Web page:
widget type. Synonym for widget class.

widget visibility. Contrast with obscure and occlude.

wildcard. Special characters such as * (asterisk) or ? (question mark) that can be used to match one or more characters. Synonymous with pattern-matching character.

window. (1.) In AIXwindows, rectangular area of the screen that can be moved about, placed on top of or pulled under other windows, or iconized by the user. (2.) In GL, all drawing inside the window is done by the GL process that created that window, and is totally under the control of that process. However, the drawing of the window borders together with the window placement/iconization, is under the control of the window manager; for example, the AIXwindows Window Manager. For most simple GL programs, the viewport and screenmask are set to the same size as the window. Do not confuse an AIXwindows subroutine with the GL window subroutine, which defines a frustum in world space. See also clipping and current window. (3.) In curses and extended curses, the internal representation of what a portion of the display may look like at some point in time. Windows can be any size, from the entire display screen to a single character. (4.) In data communications, the number of data packets a DTE or DCE can send across a logical channel before waiting for authorization to send another data packet. The window is the main mechanism of pacing, or flow control, of packets. See also frame window and packet window. (5.) In the INed editor, an area within the display screen that can be subdivided into a collection of contiguous panes used to present data to the user.

window gravity. The attraction of a subwindow to some part of its parent. Window gravity causes subwindows to be automatically repositioned, relative to an edge, corner, or center of a window when resized. Synonymous with widget gravity. See also gravity.

window icon. In CDE, a minimized window.

window ID. A unique identification number associated with each newly opened window in an AIXwindows or Enhanced X-Windows environment.

window manager. In Common Desktop Environment, the program that displays and controls windows on your screen. Software that manages the multiple windows associated with AIXwindows and Enhanced X-Windows. In a graphics environment, the client that manipulates windows on a screen and provides much of the user interface. See also mwm.

Window Manager. In CDE, the software application that provides users with the capability to manipulate windows on the workspace; for example, opening, resizing, moving, and closing windows.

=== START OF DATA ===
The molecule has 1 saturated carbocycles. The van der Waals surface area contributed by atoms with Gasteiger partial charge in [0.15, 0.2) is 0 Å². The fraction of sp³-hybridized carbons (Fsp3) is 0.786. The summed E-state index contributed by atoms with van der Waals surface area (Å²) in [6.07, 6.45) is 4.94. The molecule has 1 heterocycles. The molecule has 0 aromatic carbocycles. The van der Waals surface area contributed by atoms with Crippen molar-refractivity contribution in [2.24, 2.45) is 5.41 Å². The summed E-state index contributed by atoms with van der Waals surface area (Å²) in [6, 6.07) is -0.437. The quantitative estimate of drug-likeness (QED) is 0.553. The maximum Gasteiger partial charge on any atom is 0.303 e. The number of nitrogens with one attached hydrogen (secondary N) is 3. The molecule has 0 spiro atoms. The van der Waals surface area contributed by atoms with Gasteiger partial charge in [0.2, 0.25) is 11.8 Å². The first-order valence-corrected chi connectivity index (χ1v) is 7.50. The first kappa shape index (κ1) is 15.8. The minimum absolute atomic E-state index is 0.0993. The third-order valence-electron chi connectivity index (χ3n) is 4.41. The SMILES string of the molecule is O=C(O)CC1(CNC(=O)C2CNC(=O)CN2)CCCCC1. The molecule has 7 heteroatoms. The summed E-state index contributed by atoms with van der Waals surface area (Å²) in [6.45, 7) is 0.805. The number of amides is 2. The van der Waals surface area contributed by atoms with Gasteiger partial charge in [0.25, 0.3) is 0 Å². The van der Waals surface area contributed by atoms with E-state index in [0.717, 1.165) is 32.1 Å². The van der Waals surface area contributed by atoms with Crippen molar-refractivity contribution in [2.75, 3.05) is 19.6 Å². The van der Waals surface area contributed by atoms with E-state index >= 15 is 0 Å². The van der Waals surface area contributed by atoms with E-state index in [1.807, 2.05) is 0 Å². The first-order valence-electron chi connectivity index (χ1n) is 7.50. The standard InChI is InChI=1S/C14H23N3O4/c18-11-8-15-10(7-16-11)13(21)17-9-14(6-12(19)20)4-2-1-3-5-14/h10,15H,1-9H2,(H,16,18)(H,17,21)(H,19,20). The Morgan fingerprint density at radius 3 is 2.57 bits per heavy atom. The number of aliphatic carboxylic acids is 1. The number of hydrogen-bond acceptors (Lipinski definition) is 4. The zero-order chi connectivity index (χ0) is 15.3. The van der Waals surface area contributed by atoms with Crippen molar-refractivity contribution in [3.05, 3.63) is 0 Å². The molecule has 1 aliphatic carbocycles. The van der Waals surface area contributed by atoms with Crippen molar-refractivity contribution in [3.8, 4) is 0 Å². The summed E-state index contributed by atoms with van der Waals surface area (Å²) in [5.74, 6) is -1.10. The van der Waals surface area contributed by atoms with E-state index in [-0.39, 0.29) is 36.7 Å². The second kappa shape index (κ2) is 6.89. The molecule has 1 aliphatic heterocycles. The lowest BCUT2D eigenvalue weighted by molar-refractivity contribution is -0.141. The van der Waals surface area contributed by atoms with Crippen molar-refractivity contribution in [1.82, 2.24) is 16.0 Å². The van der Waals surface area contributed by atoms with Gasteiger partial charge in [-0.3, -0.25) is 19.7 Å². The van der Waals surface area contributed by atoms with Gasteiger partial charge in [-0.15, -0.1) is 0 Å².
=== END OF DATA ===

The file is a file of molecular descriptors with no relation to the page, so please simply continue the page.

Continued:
Window menu. In CDE, the menu displayed by choosing the Window menu button. The menu provides choices that manipulate the location or size of the window, such as Move, Size, Minimize, and Maximize.

Window menu button. In CDE, the control at the upper left corner of a window, next to the title bar. Choosing it displays the Window menu.

wire frame. A graphics surface-drawing technique in which the edges and contours of a primitive are represented by simple lines.

with clause. For Ada programming, see compilation unit.

word. (1.) A contiguous series of 32 bits (four bytes) in storage, addressable as a unit. The address of the first byte of a word is evenly divisible by four. Synonymous with fullword, machine word, and computer word. Contrast with halfword. (2.) A character string considered as a unit for a given purpose.

word wrap. In word processing, a feature that automatically moves text to the next line if the text does not fit within the margins.

work area. In CDE, the part of a window where controls and text appear.

work file. A file used for temporary storage of data being processed.

working directory. Synonym for current directory.

working segment. A segment whose pages are backed by slots in the disk paging space rather than by a permanent location on disk.

working set. The parts of a program's executable code, data areas, or both that are being used intensively and are therefore important to keep in the fastest possible type of storage. Thus a program's instruction cache working set is the set of program cache lines that need to be kept in the instruction cache if the program is to run at maximum speed.

workload. A sequence of requests, such as commands, I/O operations, and subroutine-library calls, that constitute the work being done by a system. The term normally refers to a workload that has been captured in such a way as to be repeatable (via shell scripts, remote terminal emulators), so that it can be used to measure the performance effect of changes to the system.